Property prices in the UK increased by 5% in the year to August 2017, taking the average price of a home to £225,956, the latest official index shows.
A breakdown of the figures published by the Office of National Statistics (ONS) shows that in England prices increased year on year by 5.3% and month on month by 0.7% to £243,520.
In Wales prices increased by 3.4% on an annual basis and by 0.1% month on month to £150,258 while in Scotland they increased by 3.9% year on year to £146,354 but fell month on month by 0.87%.
But the property market in London is not performing as well as the regions. The data shows that prices are up just 2.6% year on year and they fell by 1% month on month to an average property value of £484,362.
The regional data for England and Wales reveals that the North West recorded the greatest increase in average property price with a year on year increase of 6.5% and also the biggest monthly rise of 2.3%
The lowest annual growth was in London, where prices increased by 2.6% over the year. This is the ninth consecutive month where the growth in London house prices has remained below the UK average.
Edinburgh continues to lead the growth in Scotland with prices up 10.4% year on year to an average of £ 223,283 while Aberdeen is bottom with an annual fall of 4.8%, taking the average price of a property to £176,389.
The ONS data also shows that sales of UK properties with a value of £40,000 or greater increased by 6.6% between August 2016 and August 2017 but month on month they fell by 0.5%.
For the first time the index includes information on cash purchases and shows that they accounted for between 30% and 40% of all sales with the highest number in the South West at 40% and the lowest in London at 25%.
The upward trend in prices is set to continue until more affordable homes are built, according to Jeremy Duncombe, director of the Legal & General Mortgage Club. ‘Annual prices are consistently rising as more buyers chase fewer properties. As speculation around the Autumn Budget begins to build up, we hope there will be a genuine answer to boost supply that gives everyone a realistic the chance to own a home,’ he said.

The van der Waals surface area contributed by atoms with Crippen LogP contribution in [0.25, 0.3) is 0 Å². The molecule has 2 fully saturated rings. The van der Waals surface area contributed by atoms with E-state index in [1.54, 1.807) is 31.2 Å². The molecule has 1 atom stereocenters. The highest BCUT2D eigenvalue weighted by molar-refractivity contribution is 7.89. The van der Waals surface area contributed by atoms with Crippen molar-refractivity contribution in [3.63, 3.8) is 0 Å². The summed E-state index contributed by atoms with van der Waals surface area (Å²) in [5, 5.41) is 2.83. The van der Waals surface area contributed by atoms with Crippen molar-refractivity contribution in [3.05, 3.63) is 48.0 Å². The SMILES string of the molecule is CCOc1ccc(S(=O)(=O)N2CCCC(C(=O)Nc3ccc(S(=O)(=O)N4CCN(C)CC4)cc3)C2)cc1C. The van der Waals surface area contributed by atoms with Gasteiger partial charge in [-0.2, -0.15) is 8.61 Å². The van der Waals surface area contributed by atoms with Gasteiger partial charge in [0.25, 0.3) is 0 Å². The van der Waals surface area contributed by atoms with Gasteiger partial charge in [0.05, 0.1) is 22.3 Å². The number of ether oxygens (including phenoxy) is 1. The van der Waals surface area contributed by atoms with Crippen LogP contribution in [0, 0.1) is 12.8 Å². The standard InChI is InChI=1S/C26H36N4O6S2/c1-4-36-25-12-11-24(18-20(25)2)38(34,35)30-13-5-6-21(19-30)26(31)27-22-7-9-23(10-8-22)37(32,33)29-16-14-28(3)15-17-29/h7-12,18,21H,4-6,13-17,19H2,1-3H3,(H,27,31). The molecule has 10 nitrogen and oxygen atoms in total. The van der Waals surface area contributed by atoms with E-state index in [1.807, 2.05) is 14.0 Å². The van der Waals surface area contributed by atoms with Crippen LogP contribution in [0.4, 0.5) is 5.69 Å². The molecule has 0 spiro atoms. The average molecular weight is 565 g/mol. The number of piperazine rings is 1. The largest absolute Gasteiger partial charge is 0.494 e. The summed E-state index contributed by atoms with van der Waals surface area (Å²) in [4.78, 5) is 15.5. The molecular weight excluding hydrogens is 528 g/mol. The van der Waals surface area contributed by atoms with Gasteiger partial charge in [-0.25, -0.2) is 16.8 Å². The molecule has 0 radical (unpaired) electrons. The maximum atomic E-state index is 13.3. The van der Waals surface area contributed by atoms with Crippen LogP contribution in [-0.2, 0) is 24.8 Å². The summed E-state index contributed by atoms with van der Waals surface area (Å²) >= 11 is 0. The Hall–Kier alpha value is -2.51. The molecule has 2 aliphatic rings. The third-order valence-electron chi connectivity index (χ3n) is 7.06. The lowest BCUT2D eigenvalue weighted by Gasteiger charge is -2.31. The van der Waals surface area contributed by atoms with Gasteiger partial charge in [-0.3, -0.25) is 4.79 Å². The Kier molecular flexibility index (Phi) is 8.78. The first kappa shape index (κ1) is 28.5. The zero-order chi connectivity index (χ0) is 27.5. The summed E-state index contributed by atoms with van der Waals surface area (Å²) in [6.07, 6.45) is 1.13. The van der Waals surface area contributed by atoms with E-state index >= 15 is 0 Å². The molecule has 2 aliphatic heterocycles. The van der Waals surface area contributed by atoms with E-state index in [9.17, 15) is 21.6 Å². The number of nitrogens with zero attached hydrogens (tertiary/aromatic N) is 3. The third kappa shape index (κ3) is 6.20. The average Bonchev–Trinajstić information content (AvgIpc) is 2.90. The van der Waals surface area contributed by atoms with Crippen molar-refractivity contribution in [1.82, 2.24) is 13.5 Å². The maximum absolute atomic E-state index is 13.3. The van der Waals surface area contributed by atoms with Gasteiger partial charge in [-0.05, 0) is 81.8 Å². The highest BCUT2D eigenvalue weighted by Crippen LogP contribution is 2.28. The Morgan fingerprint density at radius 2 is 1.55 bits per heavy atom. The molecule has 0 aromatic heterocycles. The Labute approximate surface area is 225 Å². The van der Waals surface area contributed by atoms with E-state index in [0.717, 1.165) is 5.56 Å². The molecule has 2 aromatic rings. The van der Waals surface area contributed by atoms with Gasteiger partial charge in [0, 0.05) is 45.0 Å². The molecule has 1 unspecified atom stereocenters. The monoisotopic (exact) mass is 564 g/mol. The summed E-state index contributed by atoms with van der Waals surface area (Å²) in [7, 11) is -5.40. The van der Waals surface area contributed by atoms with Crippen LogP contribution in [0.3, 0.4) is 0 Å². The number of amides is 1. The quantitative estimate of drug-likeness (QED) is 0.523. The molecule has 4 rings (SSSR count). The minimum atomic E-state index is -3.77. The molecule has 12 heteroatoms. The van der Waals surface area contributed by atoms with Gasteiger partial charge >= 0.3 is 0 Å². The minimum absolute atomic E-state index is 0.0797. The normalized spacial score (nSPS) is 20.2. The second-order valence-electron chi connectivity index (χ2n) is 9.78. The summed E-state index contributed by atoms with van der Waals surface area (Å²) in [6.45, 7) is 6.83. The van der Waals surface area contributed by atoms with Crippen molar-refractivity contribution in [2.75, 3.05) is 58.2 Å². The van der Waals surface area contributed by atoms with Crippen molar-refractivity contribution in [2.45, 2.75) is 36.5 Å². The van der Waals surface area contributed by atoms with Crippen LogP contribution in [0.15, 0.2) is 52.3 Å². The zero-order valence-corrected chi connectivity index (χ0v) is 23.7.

But Jeff Knight, director of marketing for Foundation Home Loans, warned that house prices are just one part of the housing market puzzle and another rise in prices is not reflective of a buoyant market.
‘There appears to be areas of the country where there is more activity than others, most likely driven by greater levels of affordability. A rise in interest rates will place great strain on this affordability, despite the fact they will still be at an unprecedented low. We need more housing, and affordable housing, but delivering that has clearly been a challenge for a long time and we are seeing the consequences today,’ he pointed out.
With much talk of the Bank of England increasing interest rates as early as next month, Ishaan Malhi, chief executive officer of online mortgage broker Trussle, warned that lenders are already increasing their mortgage rates.
‘This will make securing a first mortgage that bit harder. If the Bank of England does decide to raise the base rate next month, it will have an immediate impact on those on a variable rate mortgage, who will see their monthly mortgage payments creep up,’ he explained.